Phoebe Eyles

‘505’- Arctic Monkeys

For me, this was my easiest song to pick for the challenge.

Arctic Monkeys are one of my favourite artists of all time, with ‘505’, being my favourite Arctic Monkeys song.

Lyrically, it’s one of Alex Turner’s greatest pieces of work, the build up of the song is slow and cements itself as a classic in the last minute of the song with its now explosive pace.

Since the songs release there has been debate of what ‘505’ is. I think of it as a hotel room, or a time in Alex’s life he’s desperate to get back to. Perhaps he’s pining over a girl he’s still in love with and this is her apartment number?

It’s a song that has always resonated with me and seeing them perform it live at TRNSMT 2018 was the highlight of their set.

Be right back, going back to 505.

Andrew White

I felt that I couldn’t go through these 30 songs without including some Arctic Monkeys, and ‘505’ is one of the best songs to showcase the Sheffield four-piece. One of their older songs, this alternative/indie anthem combines a mellow synth beginning with a harder vintage rock ending which takes its listeners on a journey. While they’ve adopted this synth sound with some of their more recent hits, this little gem remains a token of the sound many fans grew up with and loved. It’s one of the first songs I listened to of theirs and I haven’t looked back since. I never get tired of this one!

Tom Moorcroft

‘1/1’- Brian Eno

Ah yes, Music for Airports: An album designed to relax people in terminals that did its job so well it caused people to fall asleep and miss their flights. The only music that can ever truly calm me, Brian Eno intended it to be interesting enough to listen to, yet easily ignored also. The first track, ‘1/1’, is my favourite – definitive ambient music, with soft, bell-like pianos and sounds that do not give up easily their instrument of origin. Best left on in the background, whilst doing other more important things.

Tom Leach

‘Disco 2000’- Pulp

I’m unashamedly loyal to my hometown of Sheffield when it comes to music, so I might as well start as I mean to go on by including some of Sheffield’s finest in this challenge. Pulp are an incredible band, and ‘Disco 2000’ is arguably one of the greatest offerings from Jarvis Cocker and co. It is a nostalgic yet upbeat love song to the past, and its iconic, catchy chorus is one that I have spent many a night out in Sheffield singing along to. ‘Disco 2000’ is a classic, and yes, Deborah is a real person, which perhaps makes this track that little bit better.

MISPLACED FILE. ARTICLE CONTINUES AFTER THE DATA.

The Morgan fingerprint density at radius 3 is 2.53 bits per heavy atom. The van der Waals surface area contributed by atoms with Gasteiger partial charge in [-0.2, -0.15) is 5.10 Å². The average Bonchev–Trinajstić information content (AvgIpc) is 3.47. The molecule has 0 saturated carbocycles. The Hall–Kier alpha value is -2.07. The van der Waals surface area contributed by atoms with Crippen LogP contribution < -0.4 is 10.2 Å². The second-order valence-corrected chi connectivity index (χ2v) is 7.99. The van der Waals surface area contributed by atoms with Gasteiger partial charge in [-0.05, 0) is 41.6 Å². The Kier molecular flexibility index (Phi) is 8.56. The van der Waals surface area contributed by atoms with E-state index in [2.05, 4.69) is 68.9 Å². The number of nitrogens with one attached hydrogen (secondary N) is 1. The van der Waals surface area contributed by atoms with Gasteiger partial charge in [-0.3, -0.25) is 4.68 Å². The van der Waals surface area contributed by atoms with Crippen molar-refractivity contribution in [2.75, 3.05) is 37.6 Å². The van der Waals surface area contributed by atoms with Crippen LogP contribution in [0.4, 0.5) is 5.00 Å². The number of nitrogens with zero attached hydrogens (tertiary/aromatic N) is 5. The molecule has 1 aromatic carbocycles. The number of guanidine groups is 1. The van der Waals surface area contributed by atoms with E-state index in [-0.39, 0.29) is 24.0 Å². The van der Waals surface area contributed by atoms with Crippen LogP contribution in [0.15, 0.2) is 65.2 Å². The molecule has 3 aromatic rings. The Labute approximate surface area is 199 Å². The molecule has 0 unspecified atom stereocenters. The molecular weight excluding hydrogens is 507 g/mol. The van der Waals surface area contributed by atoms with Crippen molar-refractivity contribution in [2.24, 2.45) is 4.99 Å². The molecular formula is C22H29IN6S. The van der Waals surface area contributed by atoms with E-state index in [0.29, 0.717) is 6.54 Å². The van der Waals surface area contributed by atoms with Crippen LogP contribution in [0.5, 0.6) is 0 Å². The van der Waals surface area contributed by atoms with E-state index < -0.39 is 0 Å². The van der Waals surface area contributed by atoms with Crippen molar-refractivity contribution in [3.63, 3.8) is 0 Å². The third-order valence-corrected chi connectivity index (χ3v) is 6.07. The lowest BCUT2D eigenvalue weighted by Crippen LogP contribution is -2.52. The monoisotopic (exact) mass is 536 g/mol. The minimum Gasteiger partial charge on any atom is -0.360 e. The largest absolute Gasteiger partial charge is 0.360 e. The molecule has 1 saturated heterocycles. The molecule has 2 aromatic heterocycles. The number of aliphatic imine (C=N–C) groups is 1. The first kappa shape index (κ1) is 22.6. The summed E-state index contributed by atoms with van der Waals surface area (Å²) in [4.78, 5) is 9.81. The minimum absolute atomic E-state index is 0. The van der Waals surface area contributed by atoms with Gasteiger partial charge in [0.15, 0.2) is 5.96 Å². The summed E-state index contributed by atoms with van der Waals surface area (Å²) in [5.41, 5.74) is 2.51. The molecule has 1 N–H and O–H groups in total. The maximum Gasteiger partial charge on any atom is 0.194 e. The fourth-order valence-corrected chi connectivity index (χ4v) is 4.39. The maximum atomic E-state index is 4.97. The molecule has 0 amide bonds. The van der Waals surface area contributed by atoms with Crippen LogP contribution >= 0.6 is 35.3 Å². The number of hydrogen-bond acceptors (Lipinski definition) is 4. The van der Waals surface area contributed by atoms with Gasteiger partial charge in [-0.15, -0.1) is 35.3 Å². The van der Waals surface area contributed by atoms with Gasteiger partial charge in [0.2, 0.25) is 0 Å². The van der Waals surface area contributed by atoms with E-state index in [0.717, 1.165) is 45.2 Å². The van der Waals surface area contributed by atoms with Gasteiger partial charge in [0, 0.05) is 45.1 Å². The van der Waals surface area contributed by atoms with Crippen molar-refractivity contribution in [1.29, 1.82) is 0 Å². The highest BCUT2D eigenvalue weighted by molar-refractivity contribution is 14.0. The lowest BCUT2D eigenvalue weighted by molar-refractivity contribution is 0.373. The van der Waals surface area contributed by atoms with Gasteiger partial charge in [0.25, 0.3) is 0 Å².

Tom Hardwick

‘7 Days’- Craig David

‘7 Days’ by Craig David is the ultimate vibe song. The iconic guitar plucking intro instantly transports you to 2000, you’re wearing low rise jeans and a headband, and life is good. It’s a modern-day love story, sure it moves quite quick, but after all he is a “smooth talker”, something evidenced by his slick lyrics. I also get a somewhat childlike satisfaction from the song; most of the lines are in rhyming couplets and the weekday countdown is always a bit of fun. Craig David is the king of British R&B and this song, his first big hit, is a royal anthem to me.

Aimee Seddon

‘Summer of ’69’- Bryan Adams

I’m keeping it predictable today, with ‘Summer of ’69’ by Bryan Adams- to be fair, it was the first song that came to mind when I read today’s brief! Sometimes, or even most of the time, iconic songs can be over-rated. It’s almost as if they’re famous just because they’re well-known, rather than because they’re actually a good song. Every now and then though, a song comes along that’s actually worth the hype. For me, this is one of those songs. It’s deserving of its reputation as a ‘classic’, and never fails to make me smile. Just remember to play it loud!

Em Richardson

’10 Bands’- Drake

From the opening keys on ’10 Bands’ you already know this is one Drake song that goes hard. The third track from Drizzy’s 2015 playlist If You’re Reading This It’s Too Late is without a doubt one of the Toronto rapper’s finest. With a combination of a Caribbean-inspired instrumental- something Drake was experimenting with on the album- and clever writing the rapper presents a different perspective on wealth. Drake discusses all the good that has come from his success and how he has had to work to get where he is. Still, it would be rude of me not to mention one of Drake’s most iconic lines which comes from this track: My ex asked me “where you movin’?” I said “onto better things”. ICONIC.

Dominic Lee

Last modified: 6th April 2020